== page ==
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Type 2 Diabetes Interventions

Lifestyle Interventions Can Reduce Progression To Diabetes In At-risk Patients

Lifestyle Interventions Can Reduce Progression To Diabetes In At-risk Patients

Lifestyle Interventions Can Reduce Progression to Diabetes in At-risk Patients Comprehensive lifestyle interventions can reduce the incidence of type 2 diabetes(annals.org) in patients at increased risk for the disease, says a recent review and meta-analysis published in the Annals of Internal Medicine. The same types of interventions, however, do not appear to confer similar outcome benefits in those already diagnosed with type 2 diabetes. Avoiding Disease Progression in At-risk Patients According to data synthesized from nine randomized, controlled trials (RCTs) involving patients at risk for developing diabetes, interventions lasting six months or longer that included exercise, dietary changes and at least one other component, such as counseling or behavior modification, were effective in decreasing the incidence of progression to type 2 diabetes compared with usual care, a single-component intervention or assignment to a waiting list. At-risk patients were defined as those who had one or more of the following risk factors: Comprehensive lifestyle interventions can reduce the incidence of type 2 diabetes patients at increased risk for the disease, a new meta-analysis finds. The same types of interventions do not confer similar benefits in patients already diagnosed with the disease. Longer-term studies may provide greater insight into which combination of interventions produces the most benefit. Specifically, seven of the nine studies included in the analysis reported that comprehensive lifestyle interventions decreased diabetes risk from the end of the intervention to as long as 10 years afterward. Most of the studies also reported positive secondary outcomes, including beneficial changes in body composition, metabolic variables, physical activity levels and dietar Continue reading >>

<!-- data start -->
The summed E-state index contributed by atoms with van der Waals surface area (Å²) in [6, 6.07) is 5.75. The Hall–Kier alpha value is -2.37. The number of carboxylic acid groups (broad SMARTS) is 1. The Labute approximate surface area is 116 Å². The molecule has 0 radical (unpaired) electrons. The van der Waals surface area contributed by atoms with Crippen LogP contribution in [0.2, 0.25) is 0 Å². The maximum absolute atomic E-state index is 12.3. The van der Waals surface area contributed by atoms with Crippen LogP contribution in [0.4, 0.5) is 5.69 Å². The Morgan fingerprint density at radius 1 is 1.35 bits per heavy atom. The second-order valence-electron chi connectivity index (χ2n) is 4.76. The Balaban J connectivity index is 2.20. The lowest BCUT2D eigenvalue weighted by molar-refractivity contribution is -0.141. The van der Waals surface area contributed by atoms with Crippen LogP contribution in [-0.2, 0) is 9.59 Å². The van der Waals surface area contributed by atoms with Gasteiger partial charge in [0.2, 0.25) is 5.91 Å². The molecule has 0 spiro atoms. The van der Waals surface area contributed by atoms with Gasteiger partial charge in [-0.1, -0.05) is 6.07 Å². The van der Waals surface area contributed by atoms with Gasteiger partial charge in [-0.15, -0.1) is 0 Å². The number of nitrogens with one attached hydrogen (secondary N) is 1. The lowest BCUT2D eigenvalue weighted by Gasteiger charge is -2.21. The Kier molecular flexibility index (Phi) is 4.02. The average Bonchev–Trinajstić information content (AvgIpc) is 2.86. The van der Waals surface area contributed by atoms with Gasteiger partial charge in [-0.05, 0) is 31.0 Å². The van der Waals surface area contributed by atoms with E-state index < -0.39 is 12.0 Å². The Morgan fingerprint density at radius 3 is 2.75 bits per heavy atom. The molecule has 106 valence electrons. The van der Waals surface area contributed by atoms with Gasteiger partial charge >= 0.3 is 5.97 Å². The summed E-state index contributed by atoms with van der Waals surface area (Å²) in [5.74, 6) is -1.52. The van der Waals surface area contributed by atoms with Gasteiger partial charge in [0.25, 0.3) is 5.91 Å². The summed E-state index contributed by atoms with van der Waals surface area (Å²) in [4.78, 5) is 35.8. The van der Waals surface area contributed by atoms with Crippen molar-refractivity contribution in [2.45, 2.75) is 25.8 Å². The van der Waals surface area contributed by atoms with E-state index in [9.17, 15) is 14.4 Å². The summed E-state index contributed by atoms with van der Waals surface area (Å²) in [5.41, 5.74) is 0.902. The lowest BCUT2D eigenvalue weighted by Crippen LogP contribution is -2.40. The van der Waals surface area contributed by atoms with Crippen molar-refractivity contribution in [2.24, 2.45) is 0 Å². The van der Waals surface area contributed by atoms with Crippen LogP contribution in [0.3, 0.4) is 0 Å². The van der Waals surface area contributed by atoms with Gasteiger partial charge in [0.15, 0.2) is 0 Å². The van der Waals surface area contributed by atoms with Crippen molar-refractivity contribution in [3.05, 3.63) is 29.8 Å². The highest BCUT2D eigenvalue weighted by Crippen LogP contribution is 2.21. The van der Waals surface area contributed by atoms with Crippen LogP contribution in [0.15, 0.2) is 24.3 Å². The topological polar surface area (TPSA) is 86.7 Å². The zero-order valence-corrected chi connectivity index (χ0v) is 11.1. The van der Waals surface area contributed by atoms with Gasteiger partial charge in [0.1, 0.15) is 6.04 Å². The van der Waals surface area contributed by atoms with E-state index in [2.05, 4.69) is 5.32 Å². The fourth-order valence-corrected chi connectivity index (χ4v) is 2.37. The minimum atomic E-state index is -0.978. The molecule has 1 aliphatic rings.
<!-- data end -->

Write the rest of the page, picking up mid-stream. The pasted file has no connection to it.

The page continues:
Nonpharmacological Interventions For The Prevention Of Type 2 Diabetes Mellitus

Nonpharmacological Interventions For The Prevention Of Type 2 Diabetes Mellitus